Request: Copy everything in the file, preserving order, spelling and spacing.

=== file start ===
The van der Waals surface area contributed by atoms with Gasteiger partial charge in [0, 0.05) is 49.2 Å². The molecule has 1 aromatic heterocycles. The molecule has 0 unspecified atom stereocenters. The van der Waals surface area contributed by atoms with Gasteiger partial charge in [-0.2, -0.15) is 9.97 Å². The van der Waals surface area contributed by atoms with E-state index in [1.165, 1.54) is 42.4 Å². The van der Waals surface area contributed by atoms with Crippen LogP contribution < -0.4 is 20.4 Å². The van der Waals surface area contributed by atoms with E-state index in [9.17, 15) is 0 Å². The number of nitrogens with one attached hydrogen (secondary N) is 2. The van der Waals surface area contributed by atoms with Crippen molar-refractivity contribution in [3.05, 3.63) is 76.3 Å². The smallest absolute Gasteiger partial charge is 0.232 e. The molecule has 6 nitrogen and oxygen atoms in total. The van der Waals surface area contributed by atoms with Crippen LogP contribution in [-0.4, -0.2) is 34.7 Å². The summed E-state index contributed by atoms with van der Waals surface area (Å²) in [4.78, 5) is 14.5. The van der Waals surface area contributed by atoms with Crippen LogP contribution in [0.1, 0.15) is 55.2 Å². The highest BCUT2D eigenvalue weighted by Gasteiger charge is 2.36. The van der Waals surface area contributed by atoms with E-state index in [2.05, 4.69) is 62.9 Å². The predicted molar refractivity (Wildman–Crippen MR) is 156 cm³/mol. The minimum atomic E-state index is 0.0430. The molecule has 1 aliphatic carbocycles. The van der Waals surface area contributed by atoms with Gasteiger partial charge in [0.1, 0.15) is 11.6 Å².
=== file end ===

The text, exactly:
The van der Waals surface area contributed by atoms with Gasteiger partial charge in [0, 0.05) is 49.2 Å². The molecule has 1 aromatic heterocycles. The molecule has 0 unspecified atom stereocenters. The van der Waals surface area contributed by atoms with Gasteiger partial charge in [-0.2, -0.15) is 9.97 Å². The van der Waals surface area contributed by atoms with E-state index in [1.165, 1.54) is 42.4 Å². The van der Waals surface area contributed by atoms with Crippen LogP contribution < -0.4 is 20.4 Å². The van der Waals surface area contributed by atoms with E-state index in [9.17, 15) is 0 Å². The number of nitrogens with one attached hydrogen (secondary N) is 2. The van der Waals surface area contributed by atoms with Crippen molar-refractivity contribution in [3.05, 3.63) is 76.3 Å². The smallest absolute Gasteiger partial charge is 0.232 e. The molecule has 6 nitrogen and oxygen atoms in total. The van der Waals surface area contributed by atoms with Crippen LogP contribution in [-0.4, -0.2) is 34.7 Å². The summed E-state index contributed by atoms with van der Waals surface area (Å²) in [4.78, 5) is 14.5. The van der Waals surface area contributed by atoms with Crippen LogP contribution in [0.1, 0.15) is 55.2 Å². The highest BCUT2D eigenvalue weighted by Gasteiger charge is 2.36. The van der Waals surface area contributed by atoms with E-state index in [2.05, 4.69) is 62.9 Å². The predicted molar refractivity (Wildman–Crippen MR) is 156 cm³/mol. The minimum atomic E-state index is 0.0430. The molecule has 1 aliphatic carbocycles. The van der Waals surface area contributed by atoms with Gasteiger partial charge in [0.1, 0.15) is 11.6 Å².